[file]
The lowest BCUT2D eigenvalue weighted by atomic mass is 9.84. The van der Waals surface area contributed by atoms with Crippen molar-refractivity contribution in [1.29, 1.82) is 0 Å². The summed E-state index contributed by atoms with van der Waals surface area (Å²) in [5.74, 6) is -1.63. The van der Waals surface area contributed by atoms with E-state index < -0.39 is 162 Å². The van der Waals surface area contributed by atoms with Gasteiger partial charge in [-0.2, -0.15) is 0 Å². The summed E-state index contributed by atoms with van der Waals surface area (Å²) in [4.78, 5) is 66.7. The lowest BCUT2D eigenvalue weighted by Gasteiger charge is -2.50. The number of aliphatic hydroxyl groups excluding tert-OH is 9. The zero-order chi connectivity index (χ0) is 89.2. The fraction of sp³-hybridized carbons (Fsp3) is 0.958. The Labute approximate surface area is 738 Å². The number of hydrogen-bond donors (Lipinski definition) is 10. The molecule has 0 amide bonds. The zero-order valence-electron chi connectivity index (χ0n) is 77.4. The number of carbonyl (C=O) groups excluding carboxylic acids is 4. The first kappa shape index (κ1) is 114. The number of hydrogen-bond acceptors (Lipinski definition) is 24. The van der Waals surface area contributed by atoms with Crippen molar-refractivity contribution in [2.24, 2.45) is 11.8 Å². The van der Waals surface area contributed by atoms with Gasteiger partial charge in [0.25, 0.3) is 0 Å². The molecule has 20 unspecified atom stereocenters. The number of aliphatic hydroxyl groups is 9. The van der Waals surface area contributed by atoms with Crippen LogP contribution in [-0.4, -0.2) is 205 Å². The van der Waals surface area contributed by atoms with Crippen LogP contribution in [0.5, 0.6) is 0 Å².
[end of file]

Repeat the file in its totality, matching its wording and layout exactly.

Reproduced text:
The lowest BCUT2D eigenvalue weighted by atomic mass is 9.84. The van der Waals surface area contributed by atoms with Crippen molar-refractivity contribution in [1.29, 1.82) is 0 Å². The summed E-state index contributed by atoms with van der Waals surface area (Å²) in [5.74, 6) is -1.63. The van der Waals surface area contributed by atoms with E-state index < -0.39 is 162 Å². The van der Waals surface area contributed by atoms with Gasteiger partial charge in [-0.2, -0.15) is 0 Å². The summed E-state index contributed by atoms with van der Waals surface area (Å²) in [4.78, 5) is 66.7. The lowest BCUT2D eigenvalue weighted by Gasteiger charge is -2.50. The number of aliphatic hydroxyl groups excluding tert-OH is 9. The zero-order chi connectivity index (χ0) is 89.2. The fraction of sp³-hybridized carbons (Fsp3) is 0.958. The Labute approximate surface area is 738 Å². The number of hydrogen-bond donors (Lipinski definition) is 10. The molecule has 0 amide bonds. The zero-order valence-electron chi connectivity index (χ0n) is 77.4. The number of carbonyl (C=O) groups excluding carboxylic acids is 4. The first kappa shape index (κ1) is 114. The number of hydrogen-bond acceptors (Lipinski definition) is 24. The van der Waals surface area contributed by atoms with Crippen molar-refractivity contribution in [2.24, 2.45) is 11.8 Å². The van der Waals surface area contributed by atoms with Gasteiger partial charge in [0.25, 0.3) is 0 Å². The molecule has 20 unspecified atom stereocenters. The number of aliphatic hydroxyl groups is 9. The van der Waals surface area contributed by atoms with Crippen LogP contribution in [-0.4, -0.2) is 205 Å². The van der Waals surface area contributed by atoms with Crippen LogP contribution in [0.5, 0.6) is 0 Å².